As Marry Waterson comes from folk royalty, she’s first in the band name and her voice ushers in the album. Simple instrumentation foreground her strident vocal. When the lyrics speak of being “a lone ghost taking notes,” Emily Barker’s voice drifts in like a welcome spectre. The Casper of folk rock, if you will. Her higher tone adds highlights to the piece.
Perfect Needs is more upbeat than the title track, with both singers voices blending from the start. With it’s dynamic pop melody, this song could easily grace an indie film soundtrack without betraying its creators’ folk pedigrees.
Little Hits Of Dopamine sees a different approach. The vocal lines are distinct and separate. This adds to the sense of isolation in the lyrics that decry the distractions and false intimacy of ‘social’ media: “let me be the one to make you forget to check your notifications/take a vacation from your applications/I’m right here, right now/you’re missing out.” There’s no real resolution. We don’t find out if the promise of the real is enough to combat the digital chimera.
There’s a lingering sense that All Is Well is a bitterly ironic title. A thumb piano lends a ghostly air, as does Barker sharing backing vocal space with a deeper singer to echo Waterson’s ‘all is well’ refrain.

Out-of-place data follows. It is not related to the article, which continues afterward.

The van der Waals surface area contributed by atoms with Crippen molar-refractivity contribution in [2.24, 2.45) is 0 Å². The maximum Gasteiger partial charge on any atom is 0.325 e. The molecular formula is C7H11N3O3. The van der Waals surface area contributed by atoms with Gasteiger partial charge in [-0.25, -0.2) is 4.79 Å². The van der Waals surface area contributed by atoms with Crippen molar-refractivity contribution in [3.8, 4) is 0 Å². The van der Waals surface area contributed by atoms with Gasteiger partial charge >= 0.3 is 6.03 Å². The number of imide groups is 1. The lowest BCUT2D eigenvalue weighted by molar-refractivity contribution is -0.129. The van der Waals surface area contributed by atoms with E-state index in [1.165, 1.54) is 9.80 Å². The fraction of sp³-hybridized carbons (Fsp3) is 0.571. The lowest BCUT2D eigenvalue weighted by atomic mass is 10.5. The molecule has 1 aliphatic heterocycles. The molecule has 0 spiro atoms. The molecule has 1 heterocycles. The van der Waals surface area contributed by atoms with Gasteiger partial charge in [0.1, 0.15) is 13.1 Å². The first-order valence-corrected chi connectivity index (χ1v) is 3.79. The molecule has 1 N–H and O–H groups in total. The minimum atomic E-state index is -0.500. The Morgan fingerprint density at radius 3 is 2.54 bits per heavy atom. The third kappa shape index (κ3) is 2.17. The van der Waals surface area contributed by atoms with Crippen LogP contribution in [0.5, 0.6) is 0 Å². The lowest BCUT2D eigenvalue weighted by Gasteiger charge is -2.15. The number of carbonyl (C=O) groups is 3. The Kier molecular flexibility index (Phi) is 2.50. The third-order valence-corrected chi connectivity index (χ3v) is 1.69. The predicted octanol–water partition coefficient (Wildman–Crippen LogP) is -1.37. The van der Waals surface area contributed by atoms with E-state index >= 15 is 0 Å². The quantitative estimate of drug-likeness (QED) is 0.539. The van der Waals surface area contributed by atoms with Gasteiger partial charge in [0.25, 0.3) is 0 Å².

We Don’t Talk Anymore is a vehicle for Barker’s gorgeous voice. It expresses the longing and confusion of a breakup: “you don’t call anytime/yet could I still be on your mind?”
Drinks Two and Three takes a more traditional duet format to combine both artists’ vocals. Each takes turns on a verse then they sing together in the choruses. The lyrics describe feeling alienated in a modern social environment. An introvert’s anthem, really: “my exit strategy means a nice pot of tea/and a volume of poetry sat on my settee.”
I’m Drawn is backed by ukelele picking. The lyrics are replete with colourful imagery.
Twister sees a successful blend of the two very different voices so it’s no surprise it was chosen as the lead single.
Disarm Me is an experimental track straying far from traditional folk tropes. The only instrument backing Barker’s jazz lullaby vocal is a tiny music box.
What All Is Well hinted at, It’ll Be Good covers in spades. Waterson sings “Sorry I wasn’t in the mood to be a person today/sorry I forgot to keep a conversation/sorry my soul needs ironing.” That graphic imagery is followed by concrete steps to combat looming depression, leading to hopes that Barker’s “it’ll be good refrain” has a chance to be true.
Trick of the Light strays even further from folk with a whispered spoken word intro then an intriguing sultry jazz vocal from Barker, backed by Lukas Drinkwater’s ponderous double bass. An album of songs like this please, Emily!
Going Dark is a sweet closer asking for reassurance: “when you go dark/tell me not to worry.” The instrumentation takes centre stage.
This album will not be to everyone’s taste; perhaps a bit contemporary for folk traditionalists, a bit jarring for vocal purists. It’s best if you make up your own mind, and you can check out all the songs on YouTube with creative videos designed by Waterson.
A Window To Other Ways is out now on One Little Indian.
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